Dimming the lights eases the pain of huge electric bill rates, but it won't take them away.
Many Juneau businesses are gritting their teeth and eating their losses. But some business owners say that while it's an agonizing decision, they can't afford not to pass on costs to customers.
Last week, Mayor Bruce Botelho laid out three basic pieces of advice to businesses who would raise prices to cover their bills: Explain to customers why they're paying more. Tell them about it before they get out their wallets. And tell them it's temporary.
"That's just good customer service," said Cathie Roemmich, CEO of the Juneau Chamber of Commerce.
Jill Ramiel, co-owner of the Silverbow restaurant and hotel on Second Street, said she did the math immediately after the news of the electric rate hike, and realized she had to raise prices.
"We cannot absorb it," she said. "We would literally go bankrupt and foreclose on our mortgage."
Ramiel planned to absorb half of the next high bill, and make up a quarter with a temporary 5 percent surcharge on food and a $5 surcharge on hotel rooms.
Standing over a crate of fluorescent lightbulbs in a dark front lobby, Ramiel rattled off her conservation efforts. How she and her husband, Ken Alper, are serving fewer soups to reduce pots on the stove, for example. How they've shut down some freezers and refrigerators. They estimated they've saved about 30 percent on electricity.
With fingers crossed, they'll squeeze through the tough times.
"Most everyone seems understanding," she said.
But not everyone has taken it well. Upon hearing of the early decision to raise prices, resident Linda Snow e-mailed the Silverbow saying she would no longer do business there. She also wrote a letter to the editor of the Empire, published in today's paper.
"I think your surcharge is wrong and mean. Also, if businesses pass on their costs to us - they have no incentive to conserve," she wrote in the e-mail.
The Silverbow is not alone. Electric-bill costs are trickling down around town. For example, the downtown Westmark-owned Baranof Hotel added a $10 electricity-related surcharge. And coin-operated dryers in Spencer Realty properties went up to $2 for a load from $1 or $1.50, according to Larry Spencer.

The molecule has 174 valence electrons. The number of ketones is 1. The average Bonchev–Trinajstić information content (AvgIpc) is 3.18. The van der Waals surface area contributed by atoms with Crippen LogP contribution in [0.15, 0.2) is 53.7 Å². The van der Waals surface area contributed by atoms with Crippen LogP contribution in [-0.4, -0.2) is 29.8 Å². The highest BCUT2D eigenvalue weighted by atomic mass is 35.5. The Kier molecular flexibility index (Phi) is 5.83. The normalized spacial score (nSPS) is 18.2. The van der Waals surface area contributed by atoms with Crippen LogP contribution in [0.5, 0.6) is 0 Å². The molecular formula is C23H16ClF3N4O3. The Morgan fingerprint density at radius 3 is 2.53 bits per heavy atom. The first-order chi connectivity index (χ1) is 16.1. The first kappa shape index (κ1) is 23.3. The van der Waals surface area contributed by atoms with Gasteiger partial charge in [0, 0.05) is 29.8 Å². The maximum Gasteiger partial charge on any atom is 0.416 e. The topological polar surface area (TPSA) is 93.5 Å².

But some businesses said that they couldn't raise prices even if it meant extreme financial pain.
Breeze Inn owner Al Ahlgren said he worried he'd scare customers away if he raised prices, especially with competitors such as Fred Meyer. That company, with stores throughout the Pacific Northwest, can absorb a local cost spike without raising prices.
Debrah Clements of Martha's Flowers and Weddings also said she wouldn't raise prices, despite the cost crunch being the worst such business crisis Martha's had ever experienced. Out-of-state orders are keeping her afloat while local orders are down. She's ordering special flowers this year and hoping people will still choose plumage for Mother's Day and prom.
When Taku Smokeries accountant and office manager Dan Pardee had an energy consultant inspect the Thane Road business, he learned the bulk of his electricity usage would be tough to conserve. The fish processor on Thane Road has limited ability to shut down its blast freezers. Especially now, as salmon season is gearing up.
The company is in a bind. If it lowers prices to fishermen, they'll go to Hoonah or Yakutat. Nor can it raise prices, Pardee said. The only option is to eat the costs, spread out over the next year if possible.
"We play the world seafood market," he said. "So if all of a sudden our fish costs more, we can't sell it."
Contact reporter Kate Golden at 523-2276 or firstname.lastname@example.org.